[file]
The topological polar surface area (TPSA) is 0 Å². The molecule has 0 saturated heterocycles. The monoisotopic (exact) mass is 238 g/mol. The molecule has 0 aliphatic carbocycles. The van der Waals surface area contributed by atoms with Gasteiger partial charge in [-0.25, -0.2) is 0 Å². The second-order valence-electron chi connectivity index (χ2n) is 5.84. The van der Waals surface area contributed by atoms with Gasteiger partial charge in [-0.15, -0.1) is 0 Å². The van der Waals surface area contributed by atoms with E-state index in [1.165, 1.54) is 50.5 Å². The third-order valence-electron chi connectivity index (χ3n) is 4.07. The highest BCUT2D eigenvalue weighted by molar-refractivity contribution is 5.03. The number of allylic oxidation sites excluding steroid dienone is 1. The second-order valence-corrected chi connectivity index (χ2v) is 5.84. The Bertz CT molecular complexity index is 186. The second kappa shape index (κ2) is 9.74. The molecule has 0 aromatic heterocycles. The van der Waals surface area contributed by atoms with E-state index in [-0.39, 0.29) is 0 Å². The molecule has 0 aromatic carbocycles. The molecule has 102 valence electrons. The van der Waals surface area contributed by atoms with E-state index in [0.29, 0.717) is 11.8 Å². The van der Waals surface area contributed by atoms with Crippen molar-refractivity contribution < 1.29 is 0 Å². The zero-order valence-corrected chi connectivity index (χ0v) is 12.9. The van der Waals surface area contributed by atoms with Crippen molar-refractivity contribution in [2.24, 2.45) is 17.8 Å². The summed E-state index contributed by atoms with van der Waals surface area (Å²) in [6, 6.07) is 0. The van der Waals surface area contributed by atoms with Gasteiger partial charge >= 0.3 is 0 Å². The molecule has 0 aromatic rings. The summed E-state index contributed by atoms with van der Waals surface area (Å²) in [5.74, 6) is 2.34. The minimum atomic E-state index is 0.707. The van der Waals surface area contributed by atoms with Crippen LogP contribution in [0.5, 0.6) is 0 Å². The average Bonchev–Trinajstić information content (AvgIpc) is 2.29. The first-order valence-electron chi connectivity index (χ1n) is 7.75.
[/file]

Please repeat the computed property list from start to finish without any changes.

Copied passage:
The topological polar surface area (TPSA) is 0 Å². The molecule has 0 saturated heterocycles. The monoisotopic (exact) mass is 238 g/mol. The molecule has 0 aliphatic carbocycles. The van der Waals surface area contributed by atoms with Gasteiger partial charge in [-0.25, -0.2) is 0 Å². The second-order valence-electron chi connectivity index (χ2n) is 5.84. The van der Waals surface area contributed by atoms with Gasteiger partial charge in [-0.15, -0.1) is 0 Å². The van der Waals surface area contributed by atoms with E-state index in [1.165, 1.54) is 50.5 Å². The third-order valence-electron chi connectivity index (χ3n) is 4.07. The highest BCUT2D eigenvalue weighted by molar-refractivity contribution is 5.03. The number of allylic oxidation sites excluding steroid dienone is 1. The second-order valence-corrected chi connectivity index (χ2v) is 5.84. The Bertz CT molecular complexity index is 186. The second kappa shape index (κ2) is 9.74. The molecule has 0 aromatic heterocycles. The van der Waals surface area contributed by atoms with E-state index in [-0.39, 0.29) is 0 Å². The molecule has 0 aromatic carbocycles. The molecule has 102 valence electrons. The van der Waals surface area contributed by atoms with E-state index in [0.29, 0.717) is 11.8 Å². The van der Waals surface area contributed by atoms with Crippen molar-refractivity contribution < 1.29 is 0 Å². The zero-order valence-corrected chi connectivity index (χ0v) is 12.9. The van der Waals surface area contributed by atoms with Crippen molar-refractivity contribution in [2.24, 2.45) is 17.8 Å². The summed E-state index contributed by atoms with van der Waals surface area (Å²) in [6, 6.07) is 0. The van der Waals surface area contributed by atoms with Gasteiger partial charge >= 0.3 is 0 Å². The molecule has 0 aromatic rings. The summed E-state index contributed by atoms with van der Waals surface area (Å²) in [5.74, 6) is 2.34. The minimum atomic E-state index is 0.707. The van der Waals surface area contributed by atoms with Crippen LogP contribution in [0.5, 0.6) is 0 Å². The average Bonchev–Trinajstić information content (AvgIpc) is 2.29. The first-order valence-electron chi connectivity index (χ1n) is 7.75.